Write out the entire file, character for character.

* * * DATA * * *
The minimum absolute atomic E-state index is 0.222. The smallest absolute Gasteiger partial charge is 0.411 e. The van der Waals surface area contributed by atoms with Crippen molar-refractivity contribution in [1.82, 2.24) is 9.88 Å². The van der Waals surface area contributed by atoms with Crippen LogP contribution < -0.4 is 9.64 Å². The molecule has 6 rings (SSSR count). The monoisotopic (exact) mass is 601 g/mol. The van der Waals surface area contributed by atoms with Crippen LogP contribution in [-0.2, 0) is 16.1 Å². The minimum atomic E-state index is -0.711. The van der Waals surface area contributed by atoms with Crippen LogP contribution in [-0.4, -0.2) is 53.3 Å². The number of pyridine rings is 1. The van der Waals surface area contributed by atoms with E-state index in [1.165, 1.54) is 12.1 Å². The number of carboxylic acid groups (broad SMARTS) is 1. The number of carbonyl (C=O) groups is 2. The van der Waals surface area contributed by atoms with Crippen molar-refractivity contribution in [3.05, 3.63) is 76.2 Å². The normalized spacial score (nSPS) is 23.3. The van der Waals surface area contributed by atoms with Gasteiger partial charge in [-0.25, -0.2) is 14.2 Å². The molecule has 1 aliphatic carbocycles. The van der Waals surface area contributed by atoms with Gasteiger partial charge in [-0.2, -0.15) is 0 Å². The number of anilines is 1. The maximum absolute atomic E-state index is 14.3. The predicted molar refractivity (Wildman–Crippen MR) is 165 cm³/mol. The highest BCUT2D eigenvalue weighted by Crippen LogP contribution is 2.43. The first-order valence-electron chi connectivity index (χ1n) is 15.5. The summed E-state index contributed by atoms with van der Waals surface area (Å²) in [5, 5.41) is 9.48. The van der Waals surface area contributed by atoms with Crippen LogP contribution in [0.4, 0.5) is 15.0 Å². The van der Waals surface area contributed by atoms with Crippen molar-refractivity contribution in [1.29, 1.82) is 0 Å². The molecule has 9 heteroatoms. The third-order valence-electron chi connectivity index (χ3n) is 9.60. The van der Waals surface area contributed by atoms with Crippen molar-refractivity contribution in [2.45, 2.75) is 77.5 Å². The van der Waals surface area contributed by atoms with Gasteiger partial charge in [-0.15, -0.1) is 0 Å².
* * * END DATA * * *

The minimum absolute atomic E-state index is 0.222. The smallest absolute Gasteiger partial charge is 0.411 e. The van der Waals surface area contributed by atoms with Crippen molar-refractivity contribution in [1.82, 2.24) is 9.88 Å². The van der Waals surface area contributed by atoms with Crippen LogP contribution < -0.4 is 9.64 Å². The molecule has 6 rings (SSSR count). The monoisotopic (exact) mass is 601 g/mol. The van der Waals surface area contributed by atoms with Crippen LogP contribution in [-0.2, 0) is 16.1 Å². The minimum atomic E-state index is -0.711. The van der Waals surface area contributed by atoms with Crippen LogP contribution in [-0.4, -0.2) is 53.3 Å². The number of pyridine rings is 1. The van der Waals surface area contributed by atoms with E-state index in [1.165, 1.54) is 12.1 Å². The number of carboxylic acid groups (broad SMARTS) is 1. The number of carbonyl (C=O) groups is 2. The van der Waals surface area contributed by atoms with Crippen molar-refractivity contribution in [3.05, 3.63) is 76.2 Å². The normalized spacial score (nSPS) is 23.3. The van der Waals surface area contributed by atoms with Gasteiger partial charge in [-0.25, -0.2) is 14.2 Å². The molecule has 1 aliphatic carbocycles. The van der Waals surface area contributed by atoms with Gasteiger partial charge in [-0.2, -0.15) is 0 Å². The number of anilines is 1. The maximum absolute atomic E-state index is 14.3. The predicted molar refractivity (Wildman–Crippen MR) is 165 cm³/mol. The highest BCUT2D eigenvalue weighted by Crippen LogP contribution is 2.43. The first-order valence-electron chi connectivity index (χ1n) is 15.5. The summed E-state index contributed by atoms with van der Waals surface area (Å²) in [5, 5.41) is 9.48. The van der Waals surface area contributed by atoms with Crippen LogP contribution in [0.4, 0.5) is 15.0 Å². The van der Waals surface area contributed by atoms with Crippen molar-refractivity contribution in [1.29, 1.82) is 0 Å². The molecule has 9 heteroatoms. The third-order valence-electron chi connectivity index (χ3n) is 9.60. The van der Waals surface area contributed by atoms with Crippen molar-refractivity contribution in [2.45, 2.75) is 77.5 Å². The van der Waals surface area contributed by atoms with Gasteiger partial charge in [-0.15, -0.1) is 0 Å².